Baseball is supposed to be America's pastime. Yet for the third time in as many tries, the United States has failed to make it to the championship round of the World Baseball Classic. This was supposed to be the best team America put forth in the event thus far, so what went wrong?
First, the arrogance of the American audience to just assume that this team would cruise to a victory because it has the most star players is ridiculous. If you follow Major League Baseball, then you know that the best team on paper rarely wins the World Series.
But that is just one piece of the puzzle that the United States team is trying to figure out right now. Here is what happened to America in the 2013 World Baseball Classic.
Bunting for no good reason
Joe Torre is a far more revered manager than a lot of his tactical decisions should warrant, going back to his time with the New York Yankees.
The World Baseball Classic saw Torre take all of the advantages the United States had over every other team in this event, then do his best to negate them with boneheaded decisions. Obviously, the most controversial aspect of Torre's job during this event was all the bunting he insisted on doing.
The dumbest use of the bunt was in the United States' game against Canada, when the team put the first two runners on base in the second inning and had Adam Jones, who hit 32 home runs for Baltimore last season, lay down a sacrifice bunt.
Most of the time, bunting is a waste of time, but it was especially dumb here for three reasons. First, as mentioned, Jones is coming off a season in which he hit 32 home runs. Second, Jones never bunts with the Orioles.
Third, and most importantly, Jones was bunting in the second inning of a scoreless game with two runners on and no one out. Instead of possibly putting together a big inning and getting Canada on the ropes early, the U.S. failed to score a run.
Torre's decision to constantly bunt actually inspired a Twitter trend known as "Buntrage." Amanda Rykoff of ESPNW.com posted her displeasure at what she was seeing during these games, using the new hash-tag trend.
Poor lineup construction
Anyone who has ever seen Giancarlo Stanton swing a bat knows that he can hit in the middle of any lineup, even one that features the considerable talents of Ryan Braun, Brandon Phillips, David Wright and Joe Mauer.
Yet here is where he hit in each of Team USA's six games in the World Baseball Classic (in chronological order): seventh, sixth, eighth, fifth, fifth. Stanton also sat out one game.
It should also be noted that Stanton was only moved up for the last two games because David Wright injured his back and could no longer play in the event.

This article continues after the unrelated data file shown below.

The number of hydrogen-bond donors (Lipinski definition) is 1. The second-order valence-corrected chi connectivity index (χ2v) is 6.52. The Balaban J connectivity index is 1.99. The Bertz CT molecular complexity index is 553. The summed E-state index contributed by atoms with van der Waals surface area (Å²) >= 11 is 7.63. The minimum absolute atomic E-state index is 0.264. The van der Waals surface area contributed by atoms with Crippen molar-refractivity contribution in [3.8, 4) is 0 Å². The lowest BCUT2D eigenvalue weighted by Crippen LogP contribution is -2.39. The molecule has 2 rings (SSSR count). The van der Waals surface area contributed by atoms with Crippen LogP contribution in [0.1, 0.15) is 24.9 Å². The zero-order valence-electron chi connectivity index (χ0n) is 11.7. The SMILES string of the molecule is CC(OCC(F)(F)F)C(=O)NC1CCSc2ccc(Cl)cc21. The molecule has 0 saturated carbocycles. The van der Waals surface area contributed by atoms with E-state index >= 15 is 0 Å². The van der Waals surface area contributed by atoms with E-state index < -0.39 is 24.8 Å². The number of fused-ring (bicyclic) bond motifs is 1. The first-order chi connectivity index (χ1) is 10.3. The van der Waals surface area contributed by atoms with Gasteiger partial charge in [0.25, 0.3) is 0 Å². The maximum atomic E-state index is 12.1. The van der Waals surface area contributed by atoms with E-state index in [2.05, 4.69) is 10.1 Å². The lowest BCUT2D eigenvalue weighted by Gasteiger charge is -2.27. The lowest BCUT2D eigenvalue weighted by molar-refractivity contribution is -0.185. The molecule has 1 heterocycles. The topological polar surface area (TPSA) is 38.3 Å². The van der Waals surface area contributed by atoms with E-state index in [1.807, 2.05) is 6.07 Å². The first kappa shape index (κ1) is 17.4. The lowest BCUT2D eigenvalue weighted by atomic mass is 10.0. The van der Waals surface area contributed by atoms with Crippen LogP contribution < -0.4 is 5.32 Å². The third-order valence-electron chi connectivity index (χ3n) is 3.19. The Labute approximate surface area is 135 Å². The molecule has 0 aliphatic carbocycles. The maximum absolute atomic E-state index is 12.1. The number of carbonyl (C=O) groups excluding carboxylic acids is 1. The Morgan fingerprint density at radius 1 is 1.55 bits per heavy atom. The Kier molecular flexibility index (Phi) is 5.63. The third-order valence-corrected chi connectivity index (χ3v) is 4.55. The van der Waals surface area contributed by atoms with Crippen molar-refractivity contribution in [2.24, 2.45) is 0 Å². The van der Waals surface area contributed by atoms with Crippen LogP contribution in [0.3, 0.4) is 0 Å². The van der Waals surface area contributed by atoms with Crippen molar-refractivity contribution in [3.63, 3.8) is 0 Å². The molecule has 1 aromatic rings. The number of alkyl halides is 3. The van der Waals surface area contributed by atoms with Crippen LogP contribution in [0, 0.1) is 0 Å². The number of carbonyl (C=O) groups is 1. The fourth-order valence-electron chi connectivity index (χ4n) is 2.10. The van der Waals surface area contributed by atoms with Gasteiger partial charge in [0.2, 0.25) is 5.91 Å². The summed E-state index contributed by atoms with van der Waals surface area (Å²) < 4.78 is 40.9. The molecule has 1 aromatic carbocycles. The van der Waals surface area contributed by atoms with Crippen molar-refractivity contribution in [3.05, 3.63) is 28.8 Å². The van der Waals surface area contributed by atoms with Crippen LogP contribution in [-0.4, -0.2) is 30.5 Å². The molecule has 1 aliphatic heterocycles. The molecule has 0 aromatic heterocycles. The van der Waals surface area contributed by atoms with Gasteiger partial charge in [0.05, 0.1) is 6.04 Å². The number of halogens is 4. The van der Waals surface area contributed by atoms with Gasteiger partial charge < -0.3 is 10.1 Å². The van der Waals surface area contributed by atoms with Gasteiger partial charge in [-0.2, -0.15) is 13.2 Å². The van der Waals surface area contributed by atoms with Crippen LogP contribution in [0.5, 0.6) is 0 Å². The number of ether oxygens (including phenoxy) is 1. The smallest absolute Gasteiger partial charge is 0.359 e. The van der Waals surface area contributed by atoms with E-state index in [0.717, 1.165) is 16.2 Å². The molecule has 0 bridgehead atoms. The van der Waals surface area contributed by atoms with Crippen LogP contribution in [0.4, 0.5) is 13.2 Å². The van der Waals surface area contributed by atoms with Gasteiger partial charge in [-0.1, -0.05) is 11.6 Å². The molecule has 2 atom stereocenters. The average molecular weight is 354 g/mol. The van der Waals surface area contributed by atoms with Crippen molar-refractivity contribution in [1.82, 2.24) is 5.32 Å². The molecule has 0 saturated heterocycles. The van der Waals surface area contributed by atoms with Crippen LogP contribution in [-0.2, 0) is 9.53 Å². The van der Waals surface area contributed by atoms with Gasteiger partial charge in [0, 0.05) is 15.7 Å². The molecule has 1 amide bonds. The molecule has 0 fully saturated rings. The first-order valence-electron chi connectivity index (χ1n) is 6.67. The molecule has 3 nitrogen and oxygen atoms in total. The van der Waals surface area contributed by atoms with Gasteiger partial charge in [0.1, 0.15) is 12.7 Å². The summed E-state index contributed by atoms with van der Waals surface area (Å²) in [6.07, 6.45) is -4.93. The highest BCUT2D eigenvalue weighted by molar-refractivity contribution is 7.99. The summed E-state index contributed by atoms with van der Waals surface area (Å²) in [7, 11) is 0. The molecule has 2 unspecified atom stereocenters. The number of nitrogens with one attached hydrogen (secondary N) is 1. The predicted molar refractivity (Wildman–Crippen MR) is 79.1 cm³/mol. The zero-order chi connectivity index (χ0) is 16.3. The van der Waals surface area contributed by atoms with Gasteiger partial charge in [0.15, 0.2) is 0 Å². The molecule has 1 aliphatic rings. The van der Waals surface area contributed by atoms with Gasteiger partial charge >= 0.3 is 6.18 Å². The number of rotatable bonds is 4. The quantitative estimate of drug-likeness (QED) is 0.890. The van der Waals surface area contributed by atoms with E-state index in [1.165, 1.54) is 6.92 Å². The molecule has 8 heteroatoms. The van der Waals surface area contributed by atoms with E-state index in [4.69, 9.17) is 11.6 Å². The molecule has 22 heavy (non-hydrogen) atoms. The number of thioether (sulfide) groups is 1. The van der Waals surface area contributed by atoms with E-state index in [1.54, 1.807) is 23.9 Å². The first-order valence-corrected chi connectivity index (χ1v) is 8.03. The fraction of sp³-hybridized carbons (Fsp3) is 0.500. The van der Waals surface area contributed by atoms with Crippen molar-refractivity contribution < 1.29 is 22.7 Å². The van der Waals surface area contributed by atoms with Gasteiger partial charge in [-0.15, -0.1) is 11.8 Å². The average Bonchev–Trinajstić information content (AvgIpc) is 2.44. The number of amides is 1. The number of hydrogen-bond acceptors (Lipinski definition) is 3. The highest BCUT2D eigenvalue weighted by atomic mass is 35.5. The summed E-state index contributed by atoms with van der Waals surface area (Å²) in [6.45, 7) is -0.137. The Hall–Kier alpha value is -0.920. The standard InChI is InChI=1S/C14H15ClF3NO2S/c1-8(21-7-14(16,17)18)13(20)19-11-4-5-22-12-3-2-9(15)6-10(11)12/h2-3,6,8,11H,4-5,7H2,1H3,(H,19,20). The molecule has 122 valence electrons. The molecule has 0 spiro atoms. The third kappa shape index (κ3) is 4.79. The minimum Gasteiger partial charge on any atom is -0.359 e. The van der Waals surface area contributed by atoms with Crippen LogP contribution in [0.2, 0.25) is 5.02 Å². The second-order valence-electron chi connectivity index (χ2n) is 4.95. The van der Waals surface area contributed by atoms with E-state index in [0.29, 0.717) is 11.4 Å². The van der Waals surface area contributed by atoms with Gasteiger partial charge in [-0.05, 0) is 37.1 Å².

Stanton was just one piece of the puzzle. Jimmy Rollins and his .316 on-base percentage last season were hitting at the top of the lineup. Shane Victorino got to play a lot more than any rational thinking person would have expected him to.
Why not hit Joe Mauer first? He is a great leadoff candidate, as he has patience, doesn't hit for a lot of power and has one of the best swings in baseball.
Just because Mauer doesn't hit leadoff for Minnesota, while Rollins does hit leadoff for the Phillies, doesn't mean you can't do what is best for the team.
I understand Torre has an obligation to the big league teams whose players need work, but that doesn't make up for some of the boneheaded lineup decisions he made.
Aside from the bunting and the weird lineups, the United States never got the pitching it expected. It is hard to predict what pitching is going to be like at this time of year, because they are still trying to get in game shape and work on different mechanical things.
So when you see R.A. Dickey give up six hits and four runs in four innings to Mexico, or Craig Kimbrel give up two runs (something he didn't do in 2012 with Atlanta) in the ninth inning of a tie game against the Dominican Republic, or Vinnie Pestano walk in a run with the bases loaded, it should not come as a complete shocker.
Yet, you see the names of these pitchers and what they are capable of at their peak, and wonder what went wrong.
Not all of the pitching was bad, as Gio Gonzalez looked strong in his start against Puerto Rico. Dickey came back with a strong start against the Dominican Republic. Ryan Vogelsong was solid in his two starts.
But the United States could never put it all together on the mound to make a deep run in the World Baseball Classic.
All of this adds up to an earlier exit from the World Baseball Classic than anyone associated with Team USA was expecting.